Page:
Christ/God, the love and kindness, or the good, that the Christian religion conveys, or the inner happiness and the peace of mind, or the reward, that the person would inevetably achieve by following the word of Christ.

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Both Saints are also portrayed in a very simple, almost “material-free” surroundings. St. Francis is being shown in what seems to me like a cave, wearing nothing but a robe and a cape, with the crucifix, the skull, and the book being the only things present, and St. John is shown in a field, wearing animal furs, and holding only a cross in his hand. That carries a very powerful message the meaning of which is that not only it is possible for one to go about his daily life without indulging in the “wordly” matters, but that in order to truly reach and follow the word of God one should abstain from those matters completely, and concentrate only on the developement of the spiritual growth and happiness. The portrayal of the right profile of St. Francis is symbolic of the “right,” or true way of the Christianity, same meaning that St. John’s look to the right conveys. The cross that St. John holds in his hand might be symbolic of Christianity, and the sheep lying at St. John’s feet might be symbolic of him as a “good shepherd” who is taking good care and showing the right way, (just like Jesus in a lot of cases being showed surrounded by sheeps.)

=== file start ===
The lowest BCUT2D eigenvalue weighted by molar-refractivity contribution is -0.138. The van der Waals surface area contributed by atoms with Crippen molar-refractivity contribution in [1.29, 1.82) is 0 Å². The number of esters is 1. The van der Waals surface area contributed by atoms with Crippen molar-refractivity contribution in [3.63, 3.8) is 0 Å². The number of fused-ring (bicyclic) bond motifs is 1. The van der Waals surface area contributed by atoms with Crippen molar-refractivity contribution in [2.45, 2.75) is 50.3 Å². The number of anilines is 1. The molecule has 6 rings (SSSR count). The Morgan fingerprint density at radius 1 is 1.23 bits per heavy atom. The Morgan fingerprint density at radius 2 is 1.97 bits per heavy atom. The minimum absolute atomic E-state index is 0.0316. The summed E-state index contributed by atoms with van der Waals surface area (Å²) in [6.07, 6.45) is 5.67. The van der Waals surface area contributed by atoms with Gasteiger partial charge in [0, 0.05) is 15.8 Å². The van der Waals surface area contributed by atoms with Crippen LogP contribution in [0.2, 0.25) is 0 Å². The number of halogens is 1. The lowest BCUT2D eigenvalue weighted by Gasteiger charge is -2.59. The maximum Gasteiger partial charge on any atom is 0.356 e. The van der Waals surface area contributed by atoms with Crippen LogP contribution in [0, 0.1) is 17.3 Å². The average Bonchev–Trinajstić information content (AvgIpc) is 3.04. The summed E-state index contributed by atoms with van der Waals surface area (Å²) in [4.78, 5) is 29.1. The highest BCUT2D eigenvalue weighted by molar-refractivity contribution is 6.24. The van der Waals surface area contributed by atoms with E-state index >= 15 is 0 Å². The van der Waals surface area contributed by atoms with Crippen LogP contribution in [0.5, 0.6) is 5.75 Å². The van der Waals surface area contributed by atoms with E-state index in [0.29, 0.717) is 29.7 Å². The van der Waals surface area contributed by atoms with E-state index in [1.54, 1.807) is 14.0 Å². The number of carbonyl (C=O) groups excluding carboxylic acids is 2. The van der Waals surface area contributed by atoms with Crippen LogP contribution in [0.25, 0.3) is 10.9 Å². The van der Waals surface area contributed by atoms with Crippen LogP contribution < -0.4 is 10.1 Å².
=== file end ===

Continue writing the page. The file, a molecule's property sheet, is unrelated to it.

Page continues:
In both of his works of art, El Greco is working within a same format, a vertical
rectangle. The scaling of the works, however, is different. St. Francis venerating the
crucifix is about four by eight feet in size, whereas St. John the Baptist is only about two and a half by four feet in size. The medium used in both works is the same, oil on canvas.

The composition of both works is also very similar, probably because, besides
being done by the same artist, the were done in the same period of time. In both of the
paintings El Greco prefers the triangular and rectangular shapes to any other ones (the
only round forms that he uses are the shapes of the Saints’ faces), and the triangular
forms are dominant over the rectangular ones. In Saint Francis Venerating the Crucifix
the big slab of rock in the background forms a triangle in an upper right corner (from the viewer’s percpective,) The kneling position of St. Francis and his cape form a right